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Patati Patata . . . It will not end well!



On 15 July 2012, South Korean singer Psy released his smash hit Gangnam Style off his sixth studio album titled Psy 6.


The K-pop and dance-pop song refers to a lifestyle associated with Gangnam district of Seoul, often known as the Beverly Hills of Seoul.

The song received mixed reviews, with praise for its catchy beat and Psy’s amusing dancing (which has itself become a phenomenon) in the music video and during live performances in various locations around the world.

Gangnam Style debuted at number one on South Korea’s Gaon Chart.

The song and its music video went viral in August 2012 and have influenced popular culture worldwide.
In the United States, Gangnam Style peaked at number two on the Billboard Hot 100.

By the end of 2012, Gangnam Style had topped the music charts of more than 30 countries including Australia, Canada, France, Germany, Italy, Russia, Spain, and the United Kingdom.

According to Discover Music, an online magazine, Gangnam Style music video was shot in a mere 48 hours and stuffed with a host of well-known South Korean celebrities to ensure local success.

Seven-year-old Hwang Min-woo, whose dancing had proved a sensation on television talent shows, was brought in to add his distinctive moves along with comedian and TV host Soon Jae-suk (who dances alongside Psy in a yellow suit).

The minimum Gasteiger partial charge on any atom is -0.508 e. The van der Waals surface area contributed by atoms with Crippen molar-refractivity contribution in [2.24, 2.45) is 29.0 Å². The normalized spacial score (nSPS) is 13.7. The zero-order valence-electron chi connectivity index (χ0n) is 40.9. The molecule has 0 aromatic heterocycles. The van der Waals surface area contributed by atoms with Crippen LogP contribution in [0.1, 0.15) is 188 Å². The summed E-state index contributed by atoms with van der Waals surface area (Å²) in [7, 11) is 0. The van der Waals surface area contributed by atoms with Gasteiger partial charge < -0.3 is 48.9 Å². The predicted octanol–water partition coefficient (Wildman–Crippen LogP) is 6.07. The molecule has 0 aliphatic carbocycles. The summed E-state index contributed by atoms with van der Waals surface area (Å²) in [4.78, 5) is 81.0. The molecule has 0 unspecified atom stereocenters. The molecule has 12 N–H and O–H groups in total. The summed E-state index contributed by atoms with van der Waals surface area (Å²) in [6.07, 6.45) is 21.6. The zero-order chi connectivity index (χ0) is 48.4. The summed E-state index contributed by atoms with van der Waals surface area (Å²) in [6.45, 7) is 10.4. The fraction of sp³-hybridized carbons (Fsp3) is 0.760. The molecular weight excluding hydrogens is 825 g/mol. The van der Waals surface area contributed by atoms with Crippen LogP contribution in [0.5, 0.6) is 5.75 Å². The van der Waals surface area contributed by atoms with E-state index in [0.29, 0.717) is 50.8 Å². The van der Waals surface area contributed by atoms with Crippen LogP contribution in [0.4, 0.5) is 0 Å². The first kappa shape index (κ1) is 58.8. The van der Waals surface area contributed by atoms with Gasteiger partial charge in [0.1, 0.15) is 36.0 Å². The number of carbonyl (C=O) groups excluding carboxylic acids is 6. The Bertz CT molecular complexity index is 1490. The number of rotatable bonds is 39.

TV personality No Hong-chul provided the infamous elevator dance, with K-pop star Hyuna featured as the romantic interest.

The music video, also released the same day, attracted global media attention and a public audience.

In September 2012, Gangnam Style was recognised by Guinness World Records as the most “liked” video on YouTube at the time.

It subsequently won Best Video at the MTV Europe Music Awards. It became a source of parodies and reaction videos by many different individuals, groups, and organisations.

On 21 December 2012, Gangnam Style became the first YouTube video to reach 1 billion views.
Wikipedia says as of 27 July 2021, the video had more than 4.1 billion views.

And then, of course, there was the “horse dance” itself. Psy had already built a reputation for his memorably silly dance moves. Keen to give his fans something unique, he and his choreographer spent a month coming up with Gangnam Style’s signature horse trot and lasso spin.

Just across the Limpopo, we had the massive hit Jerusalem by Master KG featuring Nomcebo Zikode which reached totemic levels.

A remix of Jerusalem featuring the Nigerian Afro-beat megastar Burna Boy also scaled the dizzy heights.
The lesson learnt is that music has the power to bring people together and transcends generations and borders. The two songs are devoid of any partisan politics, they are just pieces of music.

And coming back home, early this month our very own Roki dropped his song Patati Patata featuring the legendary Koffi Olomide and Tanzanian Bongo Flavour singer Rayvanny.

Not only was the song promoting partisan politics, but also failed in its bid to unite a nation in more ways than one.
Zimbabweans find themselves more divided than ever, simply because of the lyrics of the song.